Mind Chair


Anton Pugh


I wanted to use EEG (electroencephalogram) signals to produce something tangible. I decided to use a familiar object (a chair), and somehow manipulate it with brain data. I thought an interesting application would be the brain’s reaction to music.

I used a very basic chair with one leg, a seat and a back. The way we interact with chairs is often taken for granted, however the three components of this chair capture three very important aspects of sitting. First, we have the seat, which provides us with support in the many positions we choose to sit in. I used the meditation parameter of my brain waves to shape the seat because underneath everything happening in our brains, meditation is always supporting our thoughts. Second, the back, which we interact with differently depending on our mood and attention. I used the excitement parameter of my brain waves to shape the back because our interaction with the back of a chair is usually the most dynamic. Finally, the leg, which connects the chair to the ground. I used the engagement/boredom parameter of my brain waves to shape the leg because, in a sense, our engagement/boredom determines how present we are in reality.

Technical Description: 

There are several tools that are readily available for interfacing the Emotiv EPOC with various other hardware. In particular, Mind Your OSC’s translates the brain data to OSC (Open Sound Control) data, which can be interfaced with a variety of musical hardware, as well as processing.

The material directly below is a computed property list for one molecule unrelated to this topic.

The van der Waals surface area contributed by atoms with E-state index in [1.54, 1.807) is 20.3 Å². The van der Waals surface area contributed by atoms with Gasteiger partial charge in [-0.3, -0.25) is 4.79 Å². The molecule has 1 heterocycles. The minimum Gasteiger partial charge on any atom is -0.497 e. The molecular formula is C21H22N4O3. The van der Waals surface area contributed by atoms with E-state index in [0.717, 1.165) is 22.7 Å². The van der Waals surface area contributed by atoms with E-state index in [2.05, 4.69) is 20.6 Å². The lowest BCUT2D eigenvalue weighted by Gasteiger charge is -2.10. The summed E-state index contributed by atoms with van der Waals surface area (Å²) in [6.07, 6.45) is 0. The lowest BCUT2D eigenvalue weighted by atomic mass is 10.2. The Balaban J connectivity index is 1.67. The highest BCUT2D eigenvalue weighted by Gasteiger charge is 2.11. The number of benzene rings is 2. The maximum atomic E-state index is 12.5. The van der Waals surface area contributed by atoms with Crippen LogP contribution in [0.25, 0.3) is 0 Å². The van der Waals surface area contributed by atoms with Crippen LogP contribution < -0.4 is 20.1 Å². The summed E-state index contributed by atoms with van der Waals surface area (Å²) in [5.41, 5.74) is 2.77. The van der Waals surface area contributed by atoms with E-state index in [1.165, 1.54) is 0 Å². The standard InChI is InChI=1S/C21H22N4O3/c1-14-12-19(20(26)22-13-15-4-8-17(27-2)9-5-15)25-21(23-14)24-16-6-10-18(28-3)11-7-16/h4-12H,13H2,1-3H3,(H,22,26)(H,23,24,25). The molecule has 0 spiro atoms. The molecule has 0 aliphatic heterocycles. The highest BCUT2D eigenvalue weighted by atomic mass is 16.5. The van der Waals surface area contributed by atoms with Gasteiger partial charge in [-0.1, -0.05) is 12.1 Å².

In order to use Mind Your OSC’s I needed to download the Emotiv EPOC SDK, as Mind Your OSC’s gets the data from the Emotiv Control Panel included in the SDK. To get the data into processing I used the oscP5 library for processing by modifying an example project by Joshua Madara.

I collected data while listening to “Did You See The Words?” by Animal Collective, and once the data had been collected, I used 3D modeling software called Rhino to build the chair. The 3D printers in the UM3D lab require STL files as input, which is one of the basic export options in Rhino.

Finally, I created a Processing sketch which plays the song I listened to and shows the point on each piece of the chair at which my brain data is shaping it. For reference, I also used the Minim library for audio analysis and synthesis to display the frequency spectrum and the samples of the song that are playing at any given time.



Overall, I am very pleased with the results. The sculpture alone does not evoke many emotions and really just looks like an uncomfortable chair. However, with the visual aid processing sketch, much more light is shed on what happened during my listening to the song. If this were to be an installment, I would probably embed the visual aid in a web page, so as people view the piece they can view the aid on their smartphone.





STL Files are approximately 87 MB (so my upload allotment is not sufficient), but I will provide them upon request.

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